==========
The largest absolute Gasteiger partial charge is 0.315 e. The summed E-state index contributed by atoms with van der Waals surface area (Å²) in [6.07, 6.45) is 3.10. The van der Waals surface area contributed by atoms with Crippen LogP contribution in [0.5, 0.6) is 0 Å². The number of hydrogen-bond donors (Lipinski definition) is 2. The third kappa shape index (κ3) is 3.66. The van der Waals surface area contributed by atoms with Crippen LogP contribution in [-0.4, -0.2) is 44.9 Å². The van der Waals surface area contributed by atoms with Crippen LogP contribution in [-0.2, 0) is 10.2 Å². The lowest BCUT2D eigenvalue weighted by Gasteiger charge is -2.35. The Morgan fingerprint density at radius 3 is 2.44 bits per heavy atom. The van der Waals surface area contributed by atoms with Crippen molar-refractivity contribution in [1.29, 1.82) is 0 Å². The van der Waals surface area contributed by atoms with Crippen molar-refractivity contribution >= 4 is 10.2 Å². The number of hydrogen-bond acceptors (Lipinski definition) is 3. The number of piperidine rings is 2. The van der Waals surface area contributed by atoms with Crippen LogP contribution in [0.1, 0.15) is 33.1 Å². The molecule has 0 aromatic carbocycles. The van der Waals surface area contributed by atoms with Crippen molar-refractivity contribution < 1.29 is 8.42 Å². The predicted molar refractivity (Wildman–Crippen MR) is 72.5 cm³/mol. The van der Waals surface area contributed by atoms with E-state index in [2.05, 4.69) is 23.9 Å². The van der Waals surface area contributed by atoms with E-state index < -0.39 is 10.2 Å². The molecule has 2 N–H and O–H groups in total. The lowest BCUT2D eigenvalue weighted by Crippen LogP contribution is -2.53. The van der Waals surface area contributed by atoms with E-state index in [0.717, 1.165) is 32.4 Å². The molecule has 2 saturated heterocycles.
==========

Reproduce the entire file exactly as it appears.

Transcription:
The largest absolute Gasteiger partial charge is 0.315 e. The summed E-state index contributed by atoms with van der Waals surface area (Å²) in [6.07, 6.45) is 3.10. The van der Waals surface area contributed by atoms with Crippen LogP contribution in [0.5, 0.6) is 0 Å². The number of hydrogen-bond donors (Lipinski definition) is 2. The third kappa shape index (κ3) is 3.66. The van der Waals surface area contributed by atoms with Crippen LogP contribution in [-0.4, -0.2) is 44.9 Å². The van der Waals surface area contributed by atoms with Crippen LogP contribution in [-0.2, 0) is 10.2 Å². The lowest BCUT2D eigenvalue weighted by Gasteiger charge is -2.35. The Morgan fingerprint density at radius 3 is 2.44 bits per heavy atom. The van der Waals surface area contributed by atoms with Crippen molar-refractivity contribution in [1.29, 1.82) is 0 Å². The van der Waals surface area contributed by atoms with Crippen molar-refractivity contribution >= 4 is 10.2 Å². The number of hydrogen-bond acceptors (Lipinski definition) is 3. The number of piperidine rings is 2. The van der Waals surface area contributed by atoms with Crippen LogP contribution in [0.1, 0.15) is 33.1 Å². The molecule has 0 aromatic carbocycles. The van der Waals surface area contributed by atoms with Crippen molar-refractivity contribution < 1.29 is 8.42 Å². The predicted molar refractivity (Wildman–Crippen MR) is 72.5 cm³/mol. The van der Waals surface area contributed by atoms with E-state index in [2.05, 4.69) is 23.9 Å². The van der Waals surface area contributed by atoms with E-state index < -0.39 is 10.2 Å². The molecule has 2 N–H and O–H groups in total. The lowest BCUT2D eigenvalue weighted by Crippen LogP contribution is -2.53. The van der Waals surface area contributed by atoms with E-state index in [0.717, 1.165) is 32.4 Å². The molecule has 2 saturated heterocycles.